We reiterate our prayers for all the sick, those who have passed away and the families affected by the virus.
We are happy and grateful for the effort of the doctors and nurses of our country, and we encourage them to be faithful to their vocation and mission.
The contagion of COVID-19 in Nicaragua coincides with the liturgical seasons: Lent and Easter, privileged times of grace and blessing, that for the common good of our faithful and the entire country we have celebrated in empty churches, masses without the presence of faithful but – we give thanks to God – strengthening the faith of many Catholic families as domestic churches, celebrating in the intimacy of the home the passion of the Lord and his glorious resurrection.
Let us take care of life.
In the face of this global, national and family tragedy that threatens our lives, what is our response? What can we do? We are afraid of losing our own lives and the lives of those we love, but, life is a gift of God, it is in his hands, like we also are also in his hands, as all of humanity is in the hands of their Creator.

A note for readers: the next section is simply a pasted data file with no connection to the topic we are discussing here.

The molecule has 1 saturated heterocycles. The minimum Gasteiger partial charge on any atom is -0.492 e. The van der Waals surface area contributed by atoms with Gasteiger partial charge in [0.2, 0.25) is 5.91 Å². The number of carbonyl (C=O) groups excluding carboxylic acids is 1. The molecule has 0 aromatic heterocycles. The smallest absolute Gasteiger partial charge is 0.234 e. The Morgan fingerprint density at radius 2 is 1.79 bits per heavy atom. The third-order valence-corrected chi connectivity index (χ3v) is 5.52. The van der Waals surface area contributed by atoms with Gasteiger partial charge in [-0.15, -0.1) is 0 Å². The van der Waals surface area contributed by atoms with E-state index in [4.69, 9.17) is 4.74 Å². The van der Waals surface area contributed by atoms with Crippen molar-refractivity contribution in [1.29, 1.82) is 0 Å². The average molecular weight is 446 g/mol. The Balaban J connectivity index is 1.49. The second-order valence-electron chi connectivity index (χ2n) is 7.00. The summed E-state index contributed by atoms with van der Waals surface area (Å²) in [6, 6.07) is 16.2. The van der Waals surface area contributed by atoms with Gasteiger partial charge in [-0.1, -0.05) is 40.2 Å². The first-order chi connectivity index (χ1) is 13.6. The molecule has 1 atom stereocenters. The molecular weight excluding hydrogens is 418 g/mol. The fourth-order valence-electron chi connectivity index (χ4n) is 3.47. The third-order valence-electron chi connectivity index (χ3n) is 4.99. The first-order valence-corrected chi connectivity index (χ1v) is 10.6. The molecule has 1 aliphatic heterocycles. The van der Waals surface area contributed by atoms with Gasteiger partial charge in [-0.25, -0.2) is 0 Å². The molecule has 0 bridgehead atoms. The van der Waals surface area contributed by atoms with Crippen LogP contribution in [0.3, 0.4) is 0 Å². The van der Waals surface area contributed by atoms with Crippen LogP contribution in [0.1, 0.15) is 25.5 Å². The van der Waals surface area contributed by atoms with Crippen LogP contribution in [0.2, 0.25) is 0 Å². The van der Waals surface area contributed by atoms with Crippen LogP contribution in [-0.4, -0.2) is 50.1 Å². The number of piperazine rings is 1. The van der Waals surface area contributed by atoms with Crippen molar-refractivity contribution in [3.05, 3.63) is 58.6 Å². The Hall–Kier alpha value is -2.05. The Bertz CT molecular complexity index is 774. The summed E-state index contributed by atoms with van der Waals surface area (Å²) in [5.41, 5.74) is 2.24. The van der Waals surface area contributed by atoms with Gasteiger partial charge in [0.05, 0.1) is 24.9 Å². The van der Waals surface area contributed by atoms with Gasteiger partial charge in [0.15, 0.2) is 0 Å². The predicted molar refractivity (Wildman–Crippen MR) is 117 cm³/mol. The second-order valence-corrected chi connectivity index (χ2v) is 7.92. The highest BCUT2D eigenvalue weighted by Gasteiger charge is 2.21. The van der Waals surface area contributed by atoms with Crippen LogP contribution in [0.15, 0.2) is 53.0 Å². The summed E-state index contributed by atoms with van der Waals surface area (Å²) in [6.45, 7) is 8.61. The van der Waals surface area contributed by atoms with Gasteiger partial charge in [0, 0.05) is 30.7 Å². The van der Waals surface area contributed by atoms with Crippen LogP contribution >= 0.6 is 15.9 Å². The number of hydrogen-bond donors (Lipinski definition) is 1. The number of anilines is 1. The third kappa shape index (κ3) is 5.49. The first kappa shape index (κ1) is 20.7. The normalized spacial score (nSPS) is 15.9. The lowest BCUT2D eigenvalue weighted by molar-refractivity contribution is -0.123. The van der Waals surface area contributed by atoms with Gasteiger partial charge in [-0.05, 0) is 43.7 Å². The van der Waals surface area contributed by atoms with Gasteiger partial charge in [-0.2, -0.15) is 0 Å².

Nothing is more important than life, “life is above all else”, the problems that come after the pandemic are many, the challenges very big, and just remaining alive and united will we be able to face them; many of us have maintained social distancing, and we have done it out of responsibility and love; we should continue doing so, when contamination is local and the risk of contagion is greater; the most important thing now is protecting life, and that each one does what is necessary and possible to preserve and protect the lives of others, those who are stronger, generous and compassionate carrying those who are weaker; those who have wealth, may they multiply their works of mercy to share with those who do not have anything, may they take diligent care to protect men and women who are working in enterprises of production and institutions of administration and services; that all of us without exception prioritize the care of life, life above the economy, life above ideological and political interests, we repeat, life above all else. This implies the urgency of strengthening citizen solidarity. Taking care of one another and caring for others, following all the measures of precaution, prevention and mitigation.